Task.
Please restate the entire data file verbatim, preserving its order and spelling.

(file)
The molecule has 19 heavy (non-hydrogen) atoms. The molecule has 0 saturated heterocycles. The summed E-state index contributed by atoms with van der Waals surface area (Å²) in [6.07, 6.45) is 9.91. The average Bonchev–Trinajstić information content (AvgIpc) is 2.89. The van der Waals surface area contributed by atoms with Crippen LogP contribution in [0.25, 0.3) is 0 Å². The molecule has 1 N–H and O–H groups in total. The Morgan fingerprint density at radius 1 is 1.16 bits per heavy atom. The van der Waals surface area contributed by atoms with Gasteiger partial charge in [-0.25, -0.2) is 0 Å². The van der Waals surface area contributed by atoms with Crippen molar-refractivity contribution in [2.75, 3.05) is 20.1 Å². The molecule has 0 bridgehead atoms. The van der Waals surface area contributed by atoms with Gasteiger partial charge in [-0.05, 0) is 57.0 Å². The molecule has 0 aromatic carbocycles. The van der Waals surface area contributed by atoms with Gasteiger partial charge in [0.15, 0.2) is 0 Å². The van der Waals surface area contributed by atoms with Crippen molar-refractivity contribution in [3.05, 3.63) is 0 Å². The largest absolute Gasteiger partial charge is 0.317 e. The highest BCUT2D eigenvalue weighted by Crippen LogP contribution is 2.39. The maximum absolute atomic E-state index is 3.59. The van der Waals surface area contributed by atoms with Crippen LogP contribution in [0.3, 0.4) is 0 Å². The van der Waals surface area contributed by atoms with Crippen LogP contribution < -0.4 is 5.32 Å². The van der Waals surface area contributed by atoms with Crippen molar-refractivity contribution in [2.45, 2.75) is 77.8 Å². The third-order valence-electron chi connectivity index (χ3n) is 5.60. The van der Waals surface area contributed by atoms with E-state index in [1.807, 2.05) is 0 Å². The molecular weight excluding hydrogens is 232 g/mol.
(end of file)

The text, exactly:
The molecule has 19 heavy (non-hydrogen) atoms. The molecule has 0 saturated heterocycles. The summed E-state index contributed by atoms with van der Waals surface area (Å²) in [6.07, 6.45) is 9.91. The average Bonchev–Trinajstić information content (AvgIpc) is 2.89. The van der Waals surface area contributed by atoms with Crippen LogP contribution in [0.25, 0.3) is 0 Å². The molecule has 1 N–H and O–H groups in total. The Morgan fingerprint density at radius 1 is 1.16 bits per heavy atom. The van der Waals surface area contributed by atoms with Gasteiger partial charge in [-0.25, -0.2) is 0 Å². The van der Waals surface area contributed by atoms with Crippen molar-refractivity contribution in [2.75, 3.05) is 20.1 Å². The molecule has 0 bridgehead atoms. The van der Waals surface area contributed by atoms with Gasteiger partial charge in [-0.05, 0) is 57.0 Å². The molecule has 0 aromatic carbocycles. The van der Waals surface area contributed by atoms with Gasteiger partial charge in [0.15, 0.2) is 0 Å². The van der Waals surface area contributed by atoms with Crippen molar-refractivity contribution in [3.05, 3.63) is 0 Å². The largest absolute Gasteiger partial charge is 0.317 e. The highest BCUT2D eigenvalue weighted by Crippen LogP contribution is 2.39. The maximum absolute atomic E-state index is 3.59. The van der Waals surface area contributed by atoms with Crippen LogP contribution in [0.3, 0.4) is 0 Å². The van der Waals surface area contributed by atoms with Crippen LogP contribution < -0.4 is 5.32 Å². The van der Waals surface area contributed by atoms with Crippen molar-refractivity contribution in [2.45, 2.75) is 77.8 Å². The third-order valence-electron chi connectivity index (χ3n) is 5.60. The van der Waals surface area contributed by atoms with E-state index in [1.807, 2.05) is 0 Å². The molecular weight excluding hydrogens is 232 g/mol.